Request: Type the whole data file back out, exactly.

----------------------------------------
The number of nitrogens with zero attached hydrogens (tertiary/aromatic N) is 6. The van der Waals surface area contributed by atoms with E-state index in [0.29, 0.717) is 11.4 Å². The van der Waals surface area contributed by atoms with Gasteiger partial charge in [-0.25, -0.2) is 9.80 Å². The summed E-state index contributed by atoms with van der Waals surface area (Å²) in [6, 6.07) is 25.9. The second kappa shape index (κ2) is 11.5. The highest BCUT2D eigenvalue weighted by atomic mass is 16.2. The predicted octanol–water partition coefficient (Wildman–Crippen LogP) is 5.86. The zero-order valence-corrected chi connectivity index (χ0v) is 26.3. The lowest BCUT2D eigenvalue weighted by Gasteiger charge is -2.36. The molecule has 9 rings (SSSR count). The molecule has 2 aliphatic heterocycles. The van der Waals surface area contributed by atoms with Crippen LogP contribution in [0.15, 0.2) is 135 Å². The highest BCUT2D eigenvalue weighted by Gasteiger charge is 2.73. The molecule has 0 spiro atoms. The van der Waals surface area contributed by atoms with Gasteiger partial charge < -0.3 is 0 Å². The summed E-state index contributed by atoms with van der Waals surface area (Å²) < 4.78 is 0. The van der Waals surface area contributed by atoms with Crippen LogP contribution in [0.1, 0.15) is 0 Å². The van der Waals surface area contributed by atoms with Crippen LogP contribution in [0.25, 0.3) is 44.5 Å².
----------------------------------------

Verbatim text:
The number of nitrogens with zero attached hydrogens (tertiary/aromatic N) is 6. The van der Waals surface area contributed by atoms with E-state index in [0.29, 0.717) is 11.4 Å². The van der Waals surface area contributed by atoms with Gasteiger partial charge in [-0.25, -0.2) is 9.80 Å². The summed E-state index contributed by atoms with van der Waals surface area (Å²) in [6, 6.07) is 25.9. The second kappa shape index (κ2) is 11.5. The highest BCUT2D eigenvalue weighted by atomic mass is 16.2. The predicted octanol–water partition coefficient (Wildman–Crippen LogP) is 5.86. The zero-order valence-corrected chi connectivity index (χ0v) is 26.3. The lowest BCUT2D eigenvalue weighted by Gasteiger charge is -2.36. The molecule has 9 rings (SSSR count). The molecule has 2 aliphatic heterocycles. The van der Waals surface area contributed by atoms with Crippen LogP contribution in [0.15, 0.2) is 135 Å². The highest BCUT2D eigenvalue weighted by Gasteiger charge is 2.73. The molecule has 0 spiro atoms. The van der Waals surface area contributed by atoms with Gasteiger partial charge < -0.3 is 0 Å². The summed E-state index contributed by atoms with van der Waals surface area (Å²) < 4.78 is 0. The van der Waals surface area contributed by atoms with Crippen LogP contribution in [0.1, 0.15) is 0 Å². The van der Waals surface area contributed by atoms with Crippen LogP contribution in [0.25, 0.3) is 44.5 Å².